The Trans-Pecos region of Texas just north of Big Bend National Park offered some great rail operations in the 1970s when the Southern Pacific and Santa Fe served the region. Scenic Alpine, TX where the SP and ATSF met was in particular an interesting locale. B. Smith was there to record some great shots.
The SP (now UP and Amtrak) depot, seen here in June, 1976. There’s a box car spotted down the track to the left at Big Bend Wool & Mohair. It was a regular receiver of rail shipments in the 70’s and 80’s.
Big Bend Wool and Mohair.
Short run-around track allowed cars to be spotted by train traveling either direction on main line. For a brief period in the late 70’s short line box cars were spotted at white building on left to be loaded with lignite that was mined down south. I don’t think many cars were loaded before operation ceased. But I do remember six or seven box cars sitting here, 50 footers. I was lucky a couple of times and saw this siding being switched by a main line freight. There was another spur to the right of the depot that ran to Foxworth lumber yard that saw occasional rail shipments in the 70’s.
Big Bend Wool and Mohair with two cars spotted in August, 1977. Spur track to lumber yard in foreground with switch to another spur that ran west (behind photographer) to a couple of warehouse-like buildings that had long ceased receiving rail shipments. All these spur tracks have been removed in Alpine.
Spotted Big Bend Wool and Mohair, Alpine, TX, December, 1978. Bringing in cattle feed supplement in bags.
The ATSF depot in Alpine (now Texas Pacifico). ATSF had an agent here until about 1978! June 1976 photo.
Dumping ballast near the ATSF depot, July 1977.
Where the ATSF met the SP to get over Paisano Pass. The interchange track is on the left between the ATSF track the photographer is standing on and the SP Sunset Route behind the box car. July 1977 photo.
ATSF train with box cars going to Mexico. August, 1977.
A caboose brings up the rear of the train.
ATSF has trackage rights for almost 12 miles over the SP to Paisano Pass.
An SP freight approaches Alpine from Paisano Pass. December 15, 1978.
Amtrak Train No. 1, the Sunset Limited west bound departs Alpine, December 15, 1978.
Part II, will focus on an obscure customer north of Alpine.
By B. Smith
My last trip, and as far as I know, the last trip of a Texas Pacifico train south of Alpine, Texas was June 7, 2012, to dump some ballast on a washout just south of the siding at Casa Piedra. (Editor’s note — Due to the lack of traffic and the burning of the bridge over the Rio Grande there has not been a need. Efforts are underway to rebuild the bridge.)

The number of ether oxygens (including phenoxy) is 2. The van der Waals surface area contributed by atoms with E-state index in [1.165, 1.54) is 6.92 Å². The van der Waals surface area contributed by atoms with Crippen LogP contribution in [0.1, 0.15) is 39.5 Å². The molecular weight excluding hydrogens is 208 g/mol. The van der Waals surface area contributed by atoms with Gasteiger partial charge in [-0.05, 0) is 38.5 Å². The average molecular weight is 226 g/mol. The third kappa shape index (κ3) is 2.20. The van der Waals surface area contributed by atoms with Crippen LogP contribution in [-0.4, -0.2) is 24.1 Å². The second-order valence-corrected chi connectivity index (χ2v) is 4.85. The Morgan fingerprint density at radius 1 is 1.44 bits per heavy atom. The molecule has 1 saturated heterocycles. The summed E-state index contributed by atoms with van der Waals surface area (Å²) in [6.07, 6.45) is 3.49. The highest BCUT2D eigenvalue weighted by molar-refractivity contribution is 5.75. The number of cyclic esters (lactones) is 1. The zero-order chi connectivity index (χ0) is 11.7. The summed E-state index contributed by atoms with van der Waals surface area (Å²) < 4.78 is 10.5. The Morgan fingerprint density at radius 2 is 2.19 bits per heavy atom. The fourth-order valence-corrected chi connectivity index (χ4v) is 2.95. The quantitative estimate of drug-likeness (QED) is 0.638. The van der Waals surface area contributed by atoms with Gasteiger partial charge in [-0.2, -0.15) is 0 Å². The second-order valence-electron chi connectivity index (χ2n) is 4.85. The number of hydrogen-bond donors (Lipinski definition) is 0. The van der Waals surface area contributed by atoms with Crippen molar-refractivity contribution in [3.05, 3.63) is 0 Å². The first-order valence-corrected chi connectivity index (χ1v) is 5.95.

The day before I had taken the train over the 11.9 miles of UP track the Texas Pacifico has trackage rights across and tied down under the Hwy 90 overpass just south of UP’s Paisano Pass, highest point on the old SP Sunset Limited line between Los Angeles and New Orleans.
Even though the Texas Pacifico line south of Paisano Pass to Presidio Texas had not seen a train in a number of years, the agreement between the Texas Dept. of Transportation, owners of the railroad, and Groupo Mexico, operators who leased the operating rights over the railroad, required the line all the way to Presidio be maintained in serviceable condition.
In addition to myself, the crew today consisted of a student engineer who had considerable experience as a conductor with another railroad but had just hired on with Texas Pacifico, and a new hire conductor who had no previous railroad experience. Before leaving Alpine I briefed them to get food and drinks in Alpine as there would be no convenience stores or places to eat the rest of the day as we were going way beyond the beyond. I had to provide a map to the conductor as he would be driving his car, the Red Dragon, and the roads do not follow the track. The Red Dragon was a low slung red Camero that dragged its bottom on driveway ramps off paved streets, not the sort of vehicle suited for the unpaved roads that existed beyond Plata, where he was to meet us and join us on the train.
It is scenic country not far from Big Bend Ranch State Park.
Casa Piedras is now a ghost town in lonesome country. Probably pretty much always has been.
Hopefully, traffic will once again be restored to this lonesome, beautiful corner of Texas.